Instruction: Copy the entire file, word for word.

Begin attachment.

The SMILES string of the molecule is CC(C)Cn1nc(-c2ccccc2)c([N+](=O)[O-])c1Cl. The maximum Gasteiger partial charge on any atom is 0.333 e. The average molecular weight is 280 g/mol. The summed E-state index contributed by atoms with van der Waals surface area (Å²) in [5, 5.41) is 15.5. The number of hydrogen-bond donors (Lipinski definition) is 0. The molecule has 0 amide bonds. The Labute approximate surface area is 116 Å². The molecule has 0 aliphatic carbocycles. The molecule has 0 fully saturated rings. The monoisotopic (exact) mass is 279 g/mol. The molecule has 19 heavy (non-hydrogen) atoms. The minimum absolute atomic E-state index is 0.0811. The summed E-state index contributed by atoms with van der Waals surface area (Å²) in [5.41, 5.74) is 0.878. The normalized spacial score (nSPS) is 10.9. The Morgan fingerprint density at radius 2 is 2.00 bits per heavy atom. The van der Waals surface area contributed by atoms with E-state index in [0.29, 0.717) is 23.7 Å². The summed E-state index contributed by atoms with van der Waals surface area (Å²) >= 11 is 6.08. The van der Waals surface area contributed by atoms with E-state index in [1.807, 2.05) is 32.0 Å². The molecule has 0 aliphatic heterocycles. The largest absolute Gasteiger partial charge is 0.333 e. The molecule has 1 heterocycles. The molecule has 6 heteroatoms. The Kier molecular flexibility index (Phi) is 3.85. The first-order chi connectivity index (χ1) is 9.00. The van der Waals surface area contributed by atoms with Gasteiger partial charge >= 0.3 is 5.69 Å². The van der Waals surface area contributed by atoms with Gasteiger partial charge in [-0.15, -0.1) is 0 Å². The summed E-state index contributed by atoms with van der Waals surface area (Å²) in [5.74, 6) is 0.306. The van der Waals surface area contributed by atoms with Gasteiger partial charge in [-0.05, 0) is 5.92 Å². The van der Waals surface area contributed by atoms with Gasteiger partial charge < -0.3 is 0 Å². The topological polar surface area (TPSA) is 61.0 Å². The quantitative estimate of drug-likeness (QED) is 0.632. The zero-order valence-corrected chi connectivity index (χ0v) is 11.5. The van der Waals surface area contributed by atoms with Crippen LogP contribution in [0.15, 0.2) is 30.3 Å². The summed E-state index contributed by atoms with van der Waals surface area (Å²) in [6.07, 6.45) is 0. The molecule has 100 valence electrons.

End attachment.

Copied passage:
The SMILES string of the molecule is CC(C)Cn1nc(-c2ccccc2)c([N+](=O)[O-])c1Cl. The maximum Gasteiger partial charge on any atom is 0.333 e. The average molecular weight is 280 g/mol. The summed E-state index contributed by atoms with van der Waals surface area (Å²) in [5, 5.41) is 15.5. The number of hydrogen-bond donors (Lipinski definition) is 0. The molecule has 0 amide bonds. The Labute approximate surface area is 116 Å². The molecule has 0 aliphatic carbocycles. The molecule has 0 fully saturated rings. The monoisotopic (exact) mass is 279 g/mol. The molecule has 19 heavy (non-hydrogen) atoms. The minimum absolute atomic E-state index is 0.0811. The summed E-state index contributed by atoms with van der Waals surface area (Å²) in [5.41, 5.74) is 0.878. The normalized spacial score (nSPS) is 10.9. The Morgan fingerprint density at radius 2 is 2.00 bits per heavy atom. The van der Waals surface area contributed by atoms with E-state index in [0.29, 0.717) is 23.7 Å². The summed E-state index contributed by atoms with van der Waals surface area (Å²) >= 11 is 6.08. The van der Waals surface area contributed by atoms with E-state index in [1.807, 2.05) is 32.0 Å². The molecule has 0 aliphatic heterocycles. The largest absolute Gasteiger partial charge is 0.333 e. The molecule has 1 heterocycles. The molecule has 6 heteroatoms. The Kier molecular flexibility index (Phi) is 3.85. The first-order chi connectivity index (χ1) is 9.00. The van der Waals surface area contributed by atoms with Gasteiger partial charge >= 0.3 is 5.69 Å². The van der Waals surface area contributed by atoms with Gasteiger partial charge in [-0.15, -0.1) is 0 Å². The summed E-state index contributed by atoms with van der Waals surface area (Å²) in [5.74, 6) is 0.306. The van der Waals surface area contributed by atoms with Gasteiger partial charge in [-0.05, 0) is 5.92 Å². The van der Waals surface area contributed by atoms with Gasteiger partial charge < -0.3 is 0 Å². The topological polar surface area (TPSA) is 61.0 Å². The quantitative estimate of drug-likeness (QED) is 0.632. The zero-order valence-corrected chi connectivity index (χ0v) is 11.5. The van der Waals surface area contributed by atoms with Crippen LogP contribution in [0.15, 0.2) is 30.3 Å². The summed E-state index contributed by atoms with van der Waals surface area (Å²) in [6.07, 6.45) is 0. The molecule has 100 valence electrons.